Last September, Blumenfeld Development Group received all the approvals needed to convert the five-story commercial property at 41 Great Jones Street, in NoHo, into a six-story, three-unit residential building. Construction was supposed to start that November, but work never kicked off and now the 14,431-square-foot property is on the market for $21 million, Curbed NY reported. The conversion project was designed by Morris Adjmi Architects and will more than likely be carried out if a new developer acquires the building. As currently planned, the existing building would be expanded by a single story to total 16,395 square feet. There would be two duplexes and a triplex unit, each averaging a very spacious 4,444 square feet.
Ironstate shelled out $150 million last year for a 49-year lease at 363 Lafayette Street in NoHo, right in the heart of New York University’s territory. Now, they’re planning a nine-story office building on the site between Great Jones and Bond streets.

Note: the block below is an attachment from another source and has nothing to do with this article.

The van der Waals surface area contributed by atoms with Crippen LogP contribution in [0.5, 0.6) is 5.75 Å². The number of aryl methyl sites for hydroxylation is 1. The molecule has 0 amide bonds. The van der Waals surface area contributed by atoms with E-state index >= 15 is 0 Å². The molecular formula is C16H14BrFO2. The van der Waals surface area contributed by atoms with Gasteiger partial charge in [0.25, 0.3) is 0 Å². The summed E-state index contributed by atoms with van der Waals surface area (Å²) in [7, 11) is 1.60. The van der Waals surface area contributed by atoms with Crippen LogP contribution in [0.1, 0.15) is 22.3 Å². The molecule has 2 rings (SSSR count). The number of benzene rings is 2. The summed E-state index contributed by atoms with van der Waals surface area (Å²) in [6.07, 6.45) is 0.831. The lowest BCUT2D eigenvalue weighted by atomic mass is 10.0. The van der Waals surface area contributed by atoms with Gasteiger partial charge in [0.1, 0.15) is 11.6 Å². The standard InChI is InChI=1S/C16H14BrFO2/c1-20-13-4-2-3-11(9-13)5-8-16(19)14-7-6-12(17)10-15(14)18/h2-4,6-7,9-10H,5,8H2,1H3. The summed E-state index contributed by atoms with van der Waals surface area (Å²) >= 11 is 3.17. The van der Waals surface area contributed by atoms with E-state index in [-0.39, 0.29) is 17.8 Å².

A former animal hospital in NoHo is set to see a commercial revitalization. On Tuesday, the Landmarks Preservation Commission approved a revised renovation plan for the building at 348 Lafayette Street, which occupies 348-354 Lafayette Street and is also known as 11-13 Bond Street. The building dates back to 1913 and is now in the NoHo Historic District.
The proposal to renovate a commercial building in the NoHo Historic District didn’t fly with the members of the Landmarks Preservation Commission on Tuesday. The LPC rejected the proposal presented for 348 Lafayette Street, located on the southwest corner of Lafayette and Bond streets.
David Smilow, doing business as an LLC based in Union Square, has filed applications for a six-story, three-unit mixed-use building at 25 Bleecker Street, in NoHo. The project will measure 6,758 square feet and includes a 1,074 square-foot retail portion on the ground floor. The residential units will surely be condominiums, averaging 1,895 square feet apiece. One unit will take up the second and third floors, another will occupy the fourth floor, and a third will span the fifth, sixth, and penthouse levels. Michael Haverland, who is also based in Union Square, is the architect of record. An existing three-story townhouse must first be demolished.